Taking each part of the ship out of the island base and putting them together requires a further bag of pieces and quite a lot of unbuilding. It’s an unusual experience with a LEGO set and does make the switch to the completed pirate ship more of a commitment than one may immediately expect or hope for. Rebuilding back to the wrecked state will require a keen eye.

That aside, what you end up with as a pirate ship is truly splendid, from the obvious tributes in aesthetic to 1989’s 6285 Black Seas Barracuda to the imperious size that is realised in height, length and breadth. It’s packed with detail and measures as one of the largest pirate ships that the LEGO Group has ever produced.

— Characters —

The eight minifigures included are a great call-back to the original Pirates line from 1989, with modern design standards and details applied to them. These are most keenly felt in the updated Captain Redbeard, who in this appearance is beginning to show his age with a few grey hairs in that ginger beard.

The tattooed bare-chested pirate is a fantastic design and a highlight of the line-up, alongside one of the female pirates who comes with a recolour of the same hat and hair piece that also came in the recent Collectible Minifigure series. Her outfit is another reference to a minifigure from the original Pirates line.

Whilst there is a skeleton with a familiar hat to be found in the build, one notable exclusion from the line-up is an imperial soldier of some sort, perhaps even just in ragged clothes. Expect their price on the secondary market to rise even further…

— Price —

This is an incredibly expensive year for LEGO sets (even as most years are), so it is with consideration to the other £100+ sets that we compare 21322 Pirates of Barracuda Bay, and favourably so. Priced at £179.99, this set offers genuine value for a number of factors including the 2-in-1 nature of the build, the sheer scale of the set, and the truly immersive final model that it all creates.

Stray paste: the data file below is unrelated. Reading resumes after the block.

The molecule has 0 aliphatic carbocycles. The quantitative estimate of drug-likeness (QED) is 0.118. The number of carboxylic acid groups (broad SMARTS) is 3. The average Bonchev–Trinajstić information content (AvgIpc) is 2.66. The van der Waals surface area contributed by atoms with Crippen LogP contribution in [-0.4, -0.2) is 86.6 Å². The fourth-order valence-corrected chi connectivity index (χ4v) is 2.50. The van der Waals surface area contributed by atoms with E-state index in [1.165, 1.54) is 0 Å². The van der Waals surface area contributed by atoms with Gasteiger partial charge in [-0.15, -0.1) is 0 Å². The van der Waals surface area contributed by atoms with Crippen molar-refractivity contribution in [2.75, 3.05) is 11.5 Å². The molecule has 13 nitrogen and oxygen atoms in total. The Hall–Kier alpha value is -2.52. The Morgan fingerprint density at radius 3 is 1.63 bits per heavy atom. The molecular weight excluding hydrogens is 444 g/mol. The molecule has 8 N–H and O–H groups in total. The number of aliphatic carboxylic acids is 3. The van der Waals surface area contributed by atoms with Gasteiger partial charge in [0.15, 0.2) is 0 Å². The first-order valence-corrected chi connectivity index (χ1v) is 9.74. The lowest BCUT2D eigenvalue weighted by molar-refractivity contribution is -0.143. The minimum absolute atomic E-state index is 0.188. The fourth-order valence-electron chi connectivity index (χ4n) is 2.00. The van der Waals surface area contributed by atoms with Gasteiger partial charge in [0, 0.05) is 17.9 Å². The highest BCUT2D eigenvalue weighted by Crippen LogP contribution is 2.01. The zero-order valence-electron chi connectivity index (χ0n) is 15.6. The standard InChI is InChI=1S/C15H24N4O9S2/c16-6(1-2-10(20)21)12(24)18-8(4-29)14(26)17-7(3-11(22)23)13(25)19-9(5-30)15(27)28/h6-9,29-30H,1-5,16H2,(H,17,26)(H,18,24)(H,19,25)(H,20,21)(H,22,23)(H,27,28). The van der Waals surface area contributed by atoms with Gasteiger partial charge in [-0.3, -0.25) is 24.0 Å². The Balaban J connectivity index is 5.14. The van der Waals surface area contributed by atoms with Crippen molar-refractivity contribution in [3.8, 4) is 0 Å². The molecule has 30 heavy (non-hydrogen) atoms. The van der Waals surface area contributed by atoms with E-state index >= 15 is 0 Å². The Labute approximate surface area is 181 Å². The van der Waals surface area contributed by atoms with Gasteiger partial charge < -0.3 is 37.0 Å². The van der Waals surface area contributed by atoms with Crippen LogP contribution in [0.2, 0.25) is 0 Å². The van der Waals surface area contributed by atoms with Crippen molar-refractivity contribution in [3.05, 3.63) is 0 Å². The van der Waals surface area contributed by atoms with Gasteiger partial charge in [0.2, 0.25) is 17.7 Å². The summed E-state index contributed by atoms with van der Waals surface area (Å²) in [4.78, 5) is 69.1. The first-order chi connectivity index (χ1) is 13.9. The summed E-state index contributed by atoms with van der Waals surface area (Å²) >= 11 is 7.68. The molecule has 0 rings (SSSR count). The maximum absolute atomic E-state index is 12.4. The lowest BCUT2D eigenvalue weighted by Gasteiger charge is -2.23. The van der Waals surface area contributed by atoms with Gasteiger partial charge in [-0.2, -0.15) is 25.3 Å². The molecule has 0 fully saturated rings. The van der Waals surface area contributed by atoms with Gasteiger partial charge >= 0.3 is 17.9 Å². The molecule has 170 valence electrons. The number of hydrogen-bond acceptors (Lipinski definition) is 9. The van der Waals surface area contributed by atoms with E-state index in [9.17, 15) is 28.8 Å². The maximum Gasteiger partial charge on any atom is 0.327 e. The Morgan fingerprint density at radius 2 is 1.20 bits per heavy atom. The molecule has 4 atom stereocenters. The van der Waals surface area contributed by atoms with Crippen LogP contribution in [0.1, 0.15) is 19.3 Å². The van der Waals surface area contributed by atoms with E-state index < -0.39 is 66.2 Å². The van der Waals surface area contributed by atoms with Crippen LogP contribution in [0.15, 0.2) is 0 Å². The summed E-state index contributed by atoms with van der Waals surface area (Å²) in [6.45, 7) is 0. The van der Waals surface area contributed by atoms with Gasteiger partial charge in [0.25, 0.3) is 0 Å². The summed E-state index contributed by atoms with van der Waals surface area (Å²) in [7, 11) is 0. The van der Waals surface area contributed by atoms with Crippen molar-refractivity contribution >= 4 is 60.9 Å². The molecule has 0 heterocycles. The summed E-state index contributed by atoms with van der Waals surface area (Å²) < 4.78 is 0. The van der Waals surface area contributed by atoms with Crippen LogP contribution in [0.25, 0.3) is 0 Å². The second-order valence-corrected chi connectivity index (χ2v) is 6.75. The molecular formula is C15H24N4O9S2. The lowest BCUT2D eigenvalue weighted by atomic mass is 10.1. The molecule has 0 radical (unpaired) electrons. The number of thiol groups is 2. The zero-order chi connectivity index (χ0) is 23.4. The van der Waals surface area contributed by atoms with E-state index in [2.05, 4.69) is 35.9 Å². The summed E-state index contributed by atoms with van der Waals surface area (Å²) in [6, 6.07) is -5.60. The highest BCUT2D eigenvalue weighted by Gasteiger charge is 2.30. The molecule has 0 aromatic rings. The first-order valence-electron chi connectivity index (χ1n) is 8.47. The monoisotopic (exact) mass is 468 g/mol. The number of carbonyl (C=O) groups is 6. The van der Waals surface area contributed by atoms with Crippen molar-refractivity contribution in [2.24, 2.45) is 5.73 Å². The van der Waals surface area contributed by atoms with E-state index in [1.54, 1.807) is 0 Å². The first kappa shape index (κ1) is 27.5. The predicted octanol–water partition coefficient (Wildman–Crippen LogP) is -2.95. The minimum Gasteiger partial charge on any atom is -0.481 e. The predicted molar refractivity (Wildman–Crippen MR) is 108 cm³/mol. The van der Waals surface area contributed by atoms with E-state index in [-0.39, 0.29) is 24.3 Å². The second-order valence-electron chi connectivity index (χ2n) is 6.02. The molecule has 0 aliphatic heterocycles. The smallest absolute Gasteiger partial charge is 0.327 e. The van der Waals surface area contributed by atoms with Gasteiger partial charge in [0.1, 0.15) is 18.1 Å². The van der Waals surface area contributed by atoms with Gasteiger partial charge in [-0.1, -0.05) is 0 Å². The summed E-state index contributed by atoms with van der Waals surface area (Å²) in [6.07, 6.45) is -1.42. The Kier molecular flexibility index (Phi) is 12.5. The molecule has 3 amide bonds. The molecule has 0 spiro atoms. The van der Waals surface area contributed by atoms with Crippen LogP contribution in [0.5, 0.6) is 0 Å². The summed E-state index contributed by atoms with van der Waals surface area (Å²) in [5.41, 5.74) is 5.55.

Ongoing interest in Pirates as a theme makes for an aggressive aftermarket and means that £180 might just buy you 6285 Black Seas Barracuda, or go halfway to 6276 Eldorado Fortress – a lot of money for LEGO pieces as old as you and me. For what you get within 21322, as not only a taste of the classic theme, but a full-on, brand new addition to it and upgraded to 2020 design standards, £180 represents real gold for Pirates fans new and old. It’s one of the best value opportunities to get into the theme right now, be that for the first time or once again.

It may require a bit of saving to afford, but such is the quality of the LEGO set, you won’t regret a single penny (and I write this having bought this set myself). This is not a price where the LEGO Group could be accused of trying to exploit the older fan’s nostalgia for the theme. Instead, it’s a price for which the LEGO Group delivers excellence across the board.

— Pictures —

— Summary —

21322 Pirates of Barracuda Bay is a combination of so much excellence and LEGO goodness. By adapting a classic LEGO theme to modern design standards, parts selection and scalability, adding in the thematic twist of the original LEGO Ideas project this was originally based around (a converted wreck) and then adding the 2-in-1 element on top of all that, this is a LEGO set like no other, with universal appeal across generations of LEGO fans.

It carries all the charm and draw of LEGO Pirates, expanding on a universe now 30 years old, whilst also offering a fresh, playful set full of fun and creativity for younger builders.

This set was not provided for review by the LEGO Group. I bought this, it’s great.

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LEGO Ideas 21322 Pirates Of Barracuda Bay Review Title 1

Rob Paton

As one half of Tiro Media Ltd, I mix a passion for print and digital media production with a deep love of LEGO and can often be found on these pages eulogising about LEGO Batman, digging deeper into the LEGO Group’s inner workings, or just complaining about the price of the latest LEGO Star Wars set. Make a great impression when you meet me in person by praising EXO-FORCE as the greatest LEGO theme of all time. Follow me on Twitter @RobPaton or drop me an email at [email protected]